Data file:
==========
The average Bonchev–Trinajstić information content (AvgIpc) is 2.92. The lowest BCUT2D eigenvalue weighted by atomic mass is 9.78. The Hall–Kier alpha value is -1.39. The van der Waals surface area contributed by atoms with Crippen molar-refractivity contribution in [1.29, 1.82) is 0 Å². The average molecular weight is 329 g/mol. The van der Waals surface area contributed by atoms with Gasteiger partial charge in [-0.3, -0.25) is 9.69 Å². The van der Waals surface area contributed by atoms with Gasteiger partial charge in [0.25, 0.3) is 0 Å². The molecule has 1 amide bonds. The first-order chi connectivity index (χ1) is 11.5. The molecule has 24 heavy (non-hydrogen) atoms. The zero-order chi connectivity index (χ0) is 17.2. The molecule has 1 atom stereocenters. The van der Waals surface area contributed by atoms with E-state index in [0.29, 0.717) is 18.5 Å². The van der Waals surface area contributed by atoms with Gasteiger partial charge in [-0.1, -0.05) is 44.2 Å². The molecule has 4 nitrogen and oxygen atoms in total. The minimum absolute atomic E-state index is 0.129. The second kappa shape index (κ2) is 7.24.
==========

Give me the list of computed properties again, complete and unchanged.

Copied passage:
The average Bonchev–Trinajstić information content (AvgIpc) is 2.92. The lowest BCUT2D eigenvalue weighted by atomic mass is 9.78. The Hall–Kier alpha value is -1.39. The van der Waals surface area contributed by atoms with Crippen molar-refractivity contribution in [1.29, 1.82) is 0 Å². The average molecular weight is 329 g/mol. The van der Waals surface area contributed by atoms with Gasteiger partial charge in [-0.3, -0.25) is 9.69 Å². The van der Waals surface area contributed by atoms with Gasteiger partial charge in [0.25, 0.3) is 0 Å². The molecule has 1 amide bonds. The first-order chi connectivity index (χ1) is 11.5. The molecule has 24 heavy (non-hydrogen) atoms. The zero-order chi connectivity index (χ0) is 17.2. The molecule has 1 atom stereocenters. The van der Waals surface area contributed by atoms with E-state index in [0.29, 0.717) is 18.5 Å². The van der Waals surface area contributed by atoms with Gasteiger partial charge in [-0.1, -0.05) is 44.2 Å². The molecule has 4 nitrogen and oxygen atoms in total. The minimum absolute atomic E-state index is 0.129. The second kappa shape index (κ2) is 7.24.